To feel whole and content, I need to have creative freedom, and challenge, and partnerships with others. To live a fulfilling life, I need to sing and make funny faces, and laugh, and make a positive difference in even just a few people’s lives. To make a difference in this world, I need to be curious and proactive in making new friendships and finding new colleagues—all people who are different than me in many ways. I need to let go of things and people that hold me back from this. And, to feel like I belong, I need to shake hands and hug and high five and talk with people. I need to be in nature enough to hear birds and smell flowers and appreciate plants and animals and water and mountains. But I also need to be in bustling urban areas full of people and movement and action and all kinds of smells and sounds. And finally, I need people with which to share my life—people who love and accept me as I am and don’t expect me to be anyone I am not.

How did you answer?

This story in Mark’s Gospel about Jesus and his followers could take us in a variety of directions. For example, is this story about rest, taking time off, even when it’s counter-culture? Or, is this story about paying attention to people and helping them, even when you don’t want to or when you’re exhausted?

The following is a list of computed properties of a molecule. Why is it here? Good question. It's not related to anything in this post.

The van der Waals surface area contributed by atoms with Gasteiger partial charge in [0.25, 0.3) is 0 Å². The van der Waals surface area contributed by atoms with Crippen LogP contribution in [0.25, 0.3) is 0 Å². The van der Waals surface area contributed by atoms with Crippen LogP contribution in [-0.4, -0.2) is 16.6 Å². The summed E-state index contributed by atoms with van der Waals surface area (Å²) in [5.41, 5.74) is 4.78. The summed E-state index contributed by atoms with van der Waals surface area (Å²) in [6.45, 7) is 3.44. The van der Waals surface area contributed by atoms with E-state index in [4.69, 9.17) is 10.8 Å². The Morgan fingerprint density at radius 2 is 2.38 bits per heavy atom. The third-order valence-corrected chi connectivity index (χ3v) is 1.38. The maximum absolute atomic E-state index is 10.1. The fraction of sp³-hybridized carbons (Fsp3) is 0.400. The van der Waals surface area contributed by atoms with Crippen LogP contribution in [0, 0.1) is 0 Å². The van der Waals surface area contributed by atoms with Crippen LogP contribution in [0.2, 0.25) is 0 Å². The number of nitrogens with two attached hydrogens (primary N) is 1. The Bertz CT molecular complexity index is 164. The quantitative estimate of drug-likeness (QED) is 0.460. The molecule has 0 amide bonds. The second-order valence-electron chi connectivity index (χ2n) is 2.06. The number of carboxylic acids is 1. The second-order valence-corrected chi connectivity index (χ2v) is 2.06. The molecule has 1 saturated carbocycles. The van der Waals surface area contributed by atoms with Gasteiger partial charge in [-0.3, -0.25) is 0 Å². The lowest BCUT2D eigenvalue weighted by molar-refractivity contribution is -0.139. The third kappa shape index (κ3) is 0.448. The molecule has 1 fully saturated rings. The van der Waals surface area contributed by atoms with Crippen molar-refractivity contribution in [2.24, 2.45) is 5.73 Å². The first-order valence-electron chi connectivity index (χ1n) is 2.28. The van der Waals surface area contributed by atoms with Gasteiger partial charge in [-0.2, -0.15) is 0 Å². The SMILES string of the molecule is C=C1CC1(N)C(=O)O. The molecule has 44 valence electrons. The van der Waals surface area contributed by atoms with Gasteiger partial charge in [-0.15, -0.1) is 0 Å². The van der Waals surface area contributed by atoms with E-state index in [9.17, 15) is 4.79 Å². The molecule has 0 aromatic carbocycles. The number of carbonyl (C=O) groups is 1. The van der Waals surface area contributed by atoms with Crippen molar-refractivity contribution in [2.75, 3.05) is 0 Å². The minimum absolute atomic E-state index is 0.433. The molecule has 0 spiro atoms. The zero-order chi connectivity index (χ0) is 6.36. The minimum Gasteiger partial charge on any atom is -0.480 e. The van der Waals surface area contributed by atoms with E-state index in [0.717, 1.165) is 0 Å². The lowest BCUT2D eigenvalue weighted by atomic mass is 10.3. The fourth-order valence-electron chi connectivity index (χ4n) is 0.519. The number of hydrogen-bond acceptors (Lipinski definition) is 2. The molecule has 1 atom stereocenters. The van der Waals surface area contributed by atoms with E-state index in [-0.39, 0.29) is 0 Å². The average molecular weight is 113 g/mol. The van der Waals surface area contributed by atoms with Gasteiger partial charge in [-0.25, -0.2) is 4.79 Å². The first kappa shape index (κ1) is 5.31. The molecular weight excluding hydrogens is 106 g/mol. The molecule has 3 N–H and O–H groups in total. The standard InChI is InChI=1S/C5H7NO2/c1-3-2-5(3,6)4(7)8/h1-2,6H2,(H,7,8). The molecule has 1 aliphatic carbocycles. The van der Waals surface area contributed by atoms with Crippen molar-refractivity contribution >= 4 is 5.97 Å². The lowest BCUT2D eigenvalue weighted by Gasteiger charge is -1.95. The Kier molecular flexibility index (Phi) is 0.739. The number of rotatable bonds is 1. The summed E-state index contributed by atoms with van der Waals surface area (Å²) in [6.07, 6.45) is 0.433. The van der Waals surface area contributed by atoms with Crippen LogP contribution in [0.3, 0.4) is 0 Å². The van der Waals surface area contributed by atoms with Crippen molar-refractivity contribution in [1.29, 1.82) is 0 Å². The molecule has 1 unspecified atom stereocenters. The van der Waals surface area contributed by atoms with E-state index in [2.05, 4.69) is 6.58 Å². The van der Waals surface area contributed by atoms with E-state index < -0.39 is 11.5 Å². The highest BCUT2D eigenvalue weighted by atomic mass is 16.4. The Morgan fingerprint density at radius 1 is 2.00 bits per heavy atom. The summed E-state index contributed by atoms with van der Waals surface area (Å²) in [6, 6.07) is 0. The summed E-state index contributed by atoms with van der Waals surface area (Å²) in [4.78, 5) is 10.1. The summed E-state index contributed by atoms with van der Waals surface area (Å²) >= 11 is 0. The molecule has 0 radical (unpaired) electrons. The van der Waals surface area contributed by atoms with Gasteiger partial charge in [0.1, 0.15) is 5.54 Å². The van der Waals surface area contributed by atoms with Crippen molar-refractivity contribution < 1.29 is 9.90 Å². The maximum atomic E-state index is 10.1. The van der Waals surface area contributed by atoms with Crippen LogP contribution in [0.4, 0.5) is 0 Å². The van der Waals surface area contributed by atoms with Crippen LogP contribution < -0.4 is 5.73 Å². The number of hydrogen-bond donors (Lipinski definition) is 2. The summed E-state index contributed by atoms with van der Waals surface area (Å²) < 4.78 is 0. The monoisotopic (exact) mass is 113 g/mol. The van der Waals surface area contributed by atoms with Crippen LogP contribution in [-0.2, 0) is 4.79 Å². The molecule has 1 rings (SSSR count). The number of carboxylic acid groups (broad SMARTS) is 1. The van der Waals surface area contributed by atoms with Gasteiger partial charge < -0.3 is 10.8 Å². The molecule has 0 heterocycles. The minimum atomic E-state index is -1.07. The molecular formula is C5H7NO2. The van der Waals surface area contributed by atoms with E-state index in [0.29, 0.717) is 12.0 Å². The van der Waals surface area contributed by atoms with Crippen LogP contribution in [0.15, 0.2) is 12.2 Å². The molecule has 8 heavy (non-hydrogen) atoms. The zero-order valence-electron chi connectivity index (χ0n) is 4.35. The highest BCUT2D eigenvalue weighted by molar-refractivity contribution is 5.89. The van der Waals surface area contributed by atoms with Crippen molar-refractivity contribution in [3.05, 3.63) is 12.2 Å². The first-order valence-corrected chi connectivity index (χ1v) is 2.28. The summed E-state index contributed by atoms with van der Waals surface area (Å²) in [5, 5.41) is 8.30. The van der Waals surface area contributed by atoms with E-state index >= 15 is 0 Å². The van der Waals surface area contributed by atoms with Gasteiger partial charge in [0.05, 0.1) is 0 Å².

Let’s explore some together.

We encounter the disciples and Jesus of Nazareth in a sharing moment. The disciples were telling Jesus what they had been doing and what they had been teaching. Then Jesus, possibly noticing their fatigue and burnout, says:

Come away to a deserted place all by yourselves and rest a while.

And to emphasize this point that Jesus’ followers were exhausted, Mark’s writer says that because of all the people coming to them for help or healing, the disciples didn’t even have time to eat! Makes me think about how things have shifted in culture—at least in the West. Now some people say it’s a “luxury” to be able to eat lunch off on your own. Most people “eat” their lunch at a desk, in front of a computer, in a car, or not at all. And we say this is “normal.” For 1st and 2nd century folks in that part of the Mediterranean world, eating meals was an important part of culture. And they weren’t called working lunches.